8 Symptoms of Dementia or Early Alzheimer’s

Has your aging parent been acting a bit “off” compared to their normal behavior? Perhaps getting lost on familiar streets in your neighborhood or maybe repeating stories they just told you ten minutes ago? If so, these may or may not be early warning signs of Alzheimer’s disease.

Very often, memory loss can be attributed to getting older; however when dementia sets in it can become difficult for loved ones if they do not understand what is going on with their parent’s mind. First, let’s go over the difference between dementia and Alzheimer’s disease, in case you are just discovering this for the first time.

Dementia is a cluster of symptoms that may include: short-term memory loss, unclear thinking or reasoning, hindered problem-solving ability, repeating sentences or phrases over and over again, getting lost easily or misplacing items (which also falls under the forgetfulness category). Alzheimer’s is not always caused by dementia, or vice versa. It is a progressive disease that attacks the mind, which can be hard to distinguish when other age-related problems occur.

Here are 8 signs your aging relative may need to be checked by a physician for Alzheimer’s or dementia:

  • Repetitiveness. Elderly people with dementia may keep asking the same questions over and over again, no matter how many times you have given them the answer. They may also repeat sentences, phrases or entire stories word-for-word.
  • Peculiar Behaviors. If you’re finding the jar of ketchup in the cupboard instead of the refrigerator, or the car keys under the pillow, or a hairbrush in the freezer, this may be a sign of your loved one’s mind not working properly.
  • Odd Dressing and Hygiene Habits. Lack of good hygiene is a classic symptom of dementia. If your parent has dressed or fixed their hair a certain way their whole life and now starts wearing the same shirt for three days or stops combing their hair, this could be another warning sign.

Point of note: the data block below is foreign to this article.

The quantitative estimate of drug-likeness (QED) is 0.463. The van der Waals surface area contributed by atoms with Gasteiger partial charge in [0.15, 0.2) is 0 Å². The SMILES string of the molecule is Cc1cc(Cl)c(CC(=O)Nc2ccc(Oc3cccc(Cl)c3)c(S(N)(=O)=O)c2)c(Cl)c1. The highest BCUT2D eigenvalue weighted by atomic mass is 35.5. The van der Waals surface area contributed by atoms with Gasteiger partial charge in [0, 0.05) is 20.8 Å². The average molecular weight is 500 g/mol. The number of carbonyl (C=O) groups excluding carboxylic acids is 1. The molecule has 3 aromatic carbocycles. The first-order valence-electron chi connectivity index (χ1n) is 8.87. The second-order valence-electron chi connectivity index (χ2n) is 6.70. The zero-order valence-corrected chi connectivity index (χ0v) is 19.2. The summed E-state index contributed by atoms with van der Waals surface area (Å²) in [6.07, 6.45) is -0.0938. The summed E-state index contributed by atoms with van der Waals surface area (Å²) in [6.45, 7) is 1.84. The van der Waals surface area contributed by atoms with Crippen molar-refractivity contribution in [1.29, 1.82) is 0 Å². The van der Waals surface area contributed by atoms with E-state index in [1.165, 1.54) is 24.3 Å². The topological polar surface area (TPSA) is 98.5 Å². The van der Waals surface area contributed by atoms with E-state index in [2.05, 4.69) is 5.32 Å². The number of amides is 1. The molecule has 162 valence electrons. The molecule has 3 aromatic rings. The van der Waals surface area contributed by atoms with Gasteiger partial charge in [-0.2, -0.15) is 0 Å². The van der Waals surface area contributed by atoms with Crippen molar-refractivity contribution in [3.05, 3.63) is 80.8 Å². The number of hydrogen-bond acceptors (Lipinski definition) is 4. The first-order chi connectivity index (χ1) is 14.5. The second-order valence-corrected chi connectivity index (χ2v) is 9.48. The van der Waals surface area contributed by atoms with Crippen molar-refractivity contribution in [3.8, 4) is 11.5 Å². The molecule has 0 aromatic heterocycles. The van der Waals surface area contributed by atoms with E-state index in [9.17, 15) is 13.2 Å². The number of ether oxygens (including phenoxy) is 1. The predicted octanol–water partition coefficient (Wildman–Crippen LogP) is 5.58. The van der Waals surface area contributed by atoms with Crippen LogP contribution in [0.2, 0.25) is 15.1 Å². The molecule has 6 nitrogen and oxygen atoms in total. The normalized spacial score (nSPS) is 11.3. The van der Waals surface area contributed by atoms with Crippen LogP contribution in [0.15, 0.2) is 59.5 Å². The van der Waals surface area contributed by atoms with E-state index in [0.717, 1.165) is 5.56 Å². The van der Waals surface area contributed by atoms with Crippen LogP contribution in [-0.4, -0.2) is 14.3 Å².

• Confusion or disorientation. When your loved one drives down the wrong way on a one way street or gets lost in a town they have been living in for the last forty years, this is more than concerning and can be downright dangerous.
  • Mood swings. When an elderly person starts losing their mind, it can affect their personalities. They might become mistrusting of family members or get angry, frustrated and upset over something trivial. Or, some become withdrawn and just want to keep to themselves. They could even become unfriendly to people who they like and develop a “grumpy” personality as a result of their own frustration.
  • Speech or language delays. When your loved one suddenly stops in the middle of a sentence and struggles to find the right words, this could be a sign that their mind is failing them.
  • Forgetting people and places. It is not uncommon for a person with dementia to think of names from the past. They may call their grandson or granddaughter by the name of their own son or daughter, or they may think they are living in a town that they have not set foot in for the past thirty years.
  • Messing up easy tasks. Your elderly relative may leave the pot boiling on the stove too long when cooking food or forget how to work the TV remote, and other basic tasks that were once just “automatic” things they have always known how to do.
  • We all have failed memories from time to time, where we might misplace our keys or forget a name of someone we worked with just last year. But when your aging loved one does some of the odd and peculiar things that are associated with Alzheimer’s and dementia, it would be wise to seek professional advice from your family doctor. Take your aging parent in for an evaluation so they can get a genuine assessment for this common disease.

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